Joseph and Mary pay $10 each on their first $100 of income; that’s $20 in the aggregate. Mary pays $45 on her income between $200 and $500. On that last $500 of income, Mary pays $135 in tax.

Unfair! Unfair, say the social Darwinist hunter gathers. To which you might get these answers:

The utilitarian would say that the aggregate pain to Mary and Joseph is minimized by such a system. The marginal dollars that Mary parts with on her higher income cause her less pain that if she or Joseph lost those first dollars. That’s kind of what Jambo is getting at in his comment about the “decreasing marginal value of money.” Jambo, the money doesn’t decrease in value; it decreases in utility to it holder. Confirmation of this fact can be had by strolling through Southdale and seeing the high-priced low-utility baubles for sale.

A pragmatist might add that it is fair for Mary to pay more because she benefits a lot more from the government. It regulates the stock market that people have (some) confidence in that allowed Mary to take her company public. It also created and maintains an intellectual property system of patents, copyrights, and trademarks that permitted Mary to leverage her intelligence and protect the fruits of her imagination.

And then there would be Spot’s answer. Spot says he doesn’t give a rat’s arse whether the SDHGs think it’s fair or not. Their oral stage views of fairness are of no interest to Spotty.

What Spot has laid out is, of course, the raison d’être for a system of progressive taxation. Obviously, Spot’s example is distorted because it had only two taxpayers, one poor and one wealthy. In real life, of course, there are many taxpayers and they are all over the map in income.

We already considered Jambo’s comment above. Swiftee says that the principle is “lefty newspeak for socialist type wealth re-distribution.” It’s hardly newspeak when its antecedents are an ancient Chinese philosopher and John Stuart Mill. As far as wealth re-distribution is concerned, not a single dollar of Mary’s went into Joseph’s pocket. In real life, of course, there are social services delivered to the poor, but Spot says they don’t compare to the value of what the government does for the wealthy. This subject is, in fact, a good one for a future post.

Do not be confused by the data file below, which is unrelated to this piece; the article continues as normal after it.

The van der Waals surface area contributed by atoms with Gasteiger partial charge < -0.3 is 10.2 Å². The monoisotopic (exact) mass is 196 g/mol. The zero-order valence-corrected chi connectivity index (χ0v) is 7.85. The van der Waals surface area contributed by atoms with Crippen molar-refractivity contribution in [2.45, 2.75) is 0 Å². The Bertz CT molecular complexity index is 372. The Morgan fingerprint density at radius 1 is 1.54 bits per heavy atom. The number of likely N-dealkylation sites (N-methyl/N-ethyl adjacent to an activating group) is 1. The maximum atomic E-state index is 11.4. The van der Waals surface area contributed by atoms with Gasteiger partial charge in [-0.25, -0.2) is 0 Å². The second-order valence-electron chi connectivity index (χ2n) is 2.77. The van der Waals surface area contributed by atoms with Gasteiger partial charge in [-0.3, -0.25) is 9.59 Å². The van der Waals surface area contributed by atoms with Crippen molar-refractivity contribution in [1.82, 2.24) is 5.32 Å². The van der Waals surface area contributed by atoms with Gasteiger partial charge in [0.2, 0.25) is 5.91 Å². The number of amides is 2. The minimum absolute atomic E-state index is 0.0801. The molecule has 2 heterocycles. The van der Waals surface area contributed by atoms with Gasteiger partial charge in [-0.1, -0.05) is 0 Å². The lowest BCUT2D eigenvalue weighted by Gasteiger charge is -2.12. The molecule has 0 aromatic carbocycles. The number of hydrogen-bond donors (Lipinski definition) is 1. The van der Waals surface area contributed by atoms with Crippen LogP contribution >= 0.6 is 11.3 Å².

Which leaves us with the dog’s breakfast. Spot is loathe to quote Sticks extensively, but will on this occasion because Sticks did not turn in his answer but rather put it up on his own site:

For the record, the equal marginal sacrifice principle applied to taxes would say something like taxes should be levied such that the last tax dollar everyone pays has the same economic impact on each and every individual. So for example, if the poorest person in the land pays $50 in taxes and as a result cannot purchase a winter coat, then I must be assessed taxes to the point where I can not purchase a winter coat and Bill Gates must also be taxed to the point where he cannot afford a winter coat. We all make an equal sacrifice to pay our taxes.

If you're thinking "from each, to each" you're on the right track. It’s impractical in reality and ridiculous in principle.

Sorry, Spotty. You’re going to have to go back to chasing your tail; I'm not throwing the ball for you any more.

Is that what we did to Mary, bring her down to the level of impoverishment of Joseph? No, of course not. On the first $100 of income, she paid exactly what Joseph did.

In his post, just above his discussion of the principle, Sticks says this:

I have no intention of discussing anything as foolish as the marginal sacrifice principle applied to taxes, at least with Spotty for whom discussion is little more than the hope of finding something so arcane to discuss that he appears intelligent.

Oh Sticks! Spot doesn’t consider himself intelligent – he’s a Dalmatian. Spot just throws up a little in his mouth when you think you are! Update: Sticks must have had his irony warning buzzer completely turned off when as a libertarian he accuses somebody else of discussing the arcane.

Next time, boys and girls, we’ll see how Minnesota does in the progressive taxation department.

Almost forgot. Sticks, Spot didn’t expect you to throw the ball; he expected you to chase it.